Bongabandhu’s Extremism Is Nothing New

As we know Spittoon’s Faisal Gazi is something of a  fringe extremist. Despite this he HAS been allowed to write for the mainstream media. His sole (so far) effort was, surprise surprise, an attack on Muslims published by the Guardian.

But now even that august publication has turned on Mr Gazi and his sacred cows- they’ve published a searing attack on his religion of ‘Bengali suffering’ during the 1971 Pakistani army anti-terrorist action and the  current fascistic clamping down on ‘heretical’ opinions regarding it.


The Guardian view on the Bangladesh history debate: distorted by politics

Bangladesh’s politicians still can’t agree on the war that won the country’s independence
Mature countries should be ready to interrogate their own history, and accept there are diverse interpretations of how they came to be. This is particularly the case where one nation has broken away from another. Time passes, a cooler understanding of events prevails, and the propaganda and exaggeration taken for fact in the heat of conflict can be discarded. Historycannot be changed but it can be reassessed.That is why it is dispiriting that Bangladesh, which won its independence from Pakistan 45 years ago, is considering a draft law called the liberation war denial crimes bill. Were this to be passed, it would be an offence to offer “inaccurate” versions of what happened in the war. It seems the intention would be, in particular, to prevent any questioning of the official toll of 3 million killed by the Pakistani army and its local allies during the conflict. Many think that figure is much too high.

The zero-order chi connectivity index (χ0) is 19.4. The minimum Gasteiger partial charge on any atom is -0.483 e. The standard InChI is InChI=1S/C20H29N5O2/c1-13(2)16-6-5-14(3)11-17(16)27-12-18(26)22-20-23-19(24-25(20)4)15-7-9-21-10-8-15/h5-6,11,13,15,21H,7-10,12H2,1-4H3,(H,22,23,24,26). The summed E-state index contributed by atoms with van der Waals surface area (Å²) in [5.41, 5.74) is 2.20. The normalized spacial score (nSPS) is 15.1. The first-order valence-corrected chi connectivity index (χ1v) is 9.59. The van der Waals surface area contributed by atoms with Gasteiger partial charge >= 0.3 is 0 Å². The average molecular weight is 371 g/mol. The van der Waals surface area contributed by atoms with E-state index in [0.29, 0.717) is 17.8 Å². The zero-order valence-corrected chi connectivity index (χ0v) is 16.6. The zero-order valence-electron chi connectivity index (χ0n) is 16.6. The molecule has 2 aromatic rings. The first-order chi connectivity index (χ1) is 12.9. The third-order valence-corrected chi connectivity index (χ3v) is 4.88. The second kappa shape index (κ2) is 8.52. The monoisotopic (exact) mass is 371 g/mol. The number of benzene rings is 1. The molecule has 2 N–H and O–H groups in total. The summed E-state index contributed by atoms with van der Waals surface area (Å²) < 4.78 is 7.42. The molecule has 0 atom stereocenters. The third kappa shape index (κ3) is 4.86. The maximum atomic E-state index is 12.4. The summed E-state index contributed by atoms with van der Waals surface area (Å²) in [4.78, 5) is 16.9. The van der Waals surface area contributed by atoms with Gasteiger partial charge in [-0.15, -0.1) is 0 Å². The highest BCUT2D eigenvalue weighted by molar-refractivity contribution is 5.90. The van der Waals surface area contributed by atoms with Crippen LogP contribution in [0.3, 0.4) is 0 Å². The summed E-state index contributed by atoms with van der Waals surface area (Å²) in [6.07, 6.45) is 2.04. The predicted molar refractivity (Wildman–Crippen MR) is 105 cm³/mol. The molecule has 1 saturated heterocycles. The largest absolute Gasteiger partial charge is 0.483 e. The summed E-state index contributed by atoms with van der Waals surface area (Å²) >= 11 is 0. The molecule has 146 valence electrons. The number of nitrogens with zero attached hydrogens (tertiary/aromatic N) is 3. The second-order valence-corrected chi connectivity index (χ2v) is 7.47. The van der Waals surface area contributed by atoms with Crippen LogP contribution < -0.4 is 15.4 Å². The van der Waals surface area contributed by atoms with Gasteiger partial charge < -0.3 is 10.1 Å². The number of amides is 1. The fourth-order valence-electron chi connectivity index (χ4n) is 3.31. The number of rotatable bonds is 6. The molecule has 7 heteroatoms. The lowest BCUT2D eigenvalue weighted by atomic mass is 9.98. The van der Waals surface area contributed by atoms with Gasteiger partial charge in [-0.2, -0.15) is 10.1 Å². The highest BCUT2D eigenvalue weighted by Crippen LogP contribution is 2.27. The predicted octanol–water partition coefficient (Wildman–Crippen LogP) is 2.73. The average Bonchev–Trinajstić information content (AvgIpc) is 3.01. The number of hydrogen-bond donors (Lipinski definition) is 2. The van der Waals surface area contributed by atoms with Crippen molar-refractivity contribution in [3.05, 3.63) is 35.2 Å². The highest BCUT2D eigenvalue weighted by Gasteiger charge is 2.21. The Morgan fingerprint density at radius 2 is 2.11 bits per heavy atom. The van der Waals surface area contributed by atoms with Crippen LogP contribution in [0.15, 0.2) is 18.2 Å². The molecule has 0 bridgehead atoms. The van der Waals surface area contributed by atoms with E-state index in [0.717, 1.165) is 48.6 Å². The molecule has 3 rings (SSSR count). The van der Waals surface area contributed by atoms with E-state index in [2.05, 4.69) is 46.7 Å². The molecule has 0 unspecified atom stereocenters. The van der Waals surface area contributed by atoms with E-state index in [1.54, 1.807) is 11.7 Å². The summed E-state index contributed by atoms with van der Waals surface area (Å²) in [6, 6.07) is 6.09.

But the truth is that the real argument is not academic but political. Two broad tendencies emerged out of the 1971 war. One saw it as a completely justified rebellion against oppression, the other as a tragic and regrettable separation. One emphasised ethnic, Bengali identity, one Islamic identity. This faultline goes back a long way in East Bengal history, and has usually been manageable when politicians leave it alone, but this is precisely what they have not done.

On the one hand, the ruling Awami League, the party that led the drive for independence, wants to assume total ownership of the war, in this way denying legitimacy to other political forces and in particular to the opposition Bangladesh Nationalist and Jamaat-e-Islami parties, painting them as pro-Pakistan. (That was certainly true of the Jamaat-e-Islami.) On the other hand, those parties cheered when Islam was declared the state religion, a decision that a court has just upheld.

This entry was posted in 1971 war, Anti-Muslim hatred, Bengali Extremism. Bookmark the permalink.

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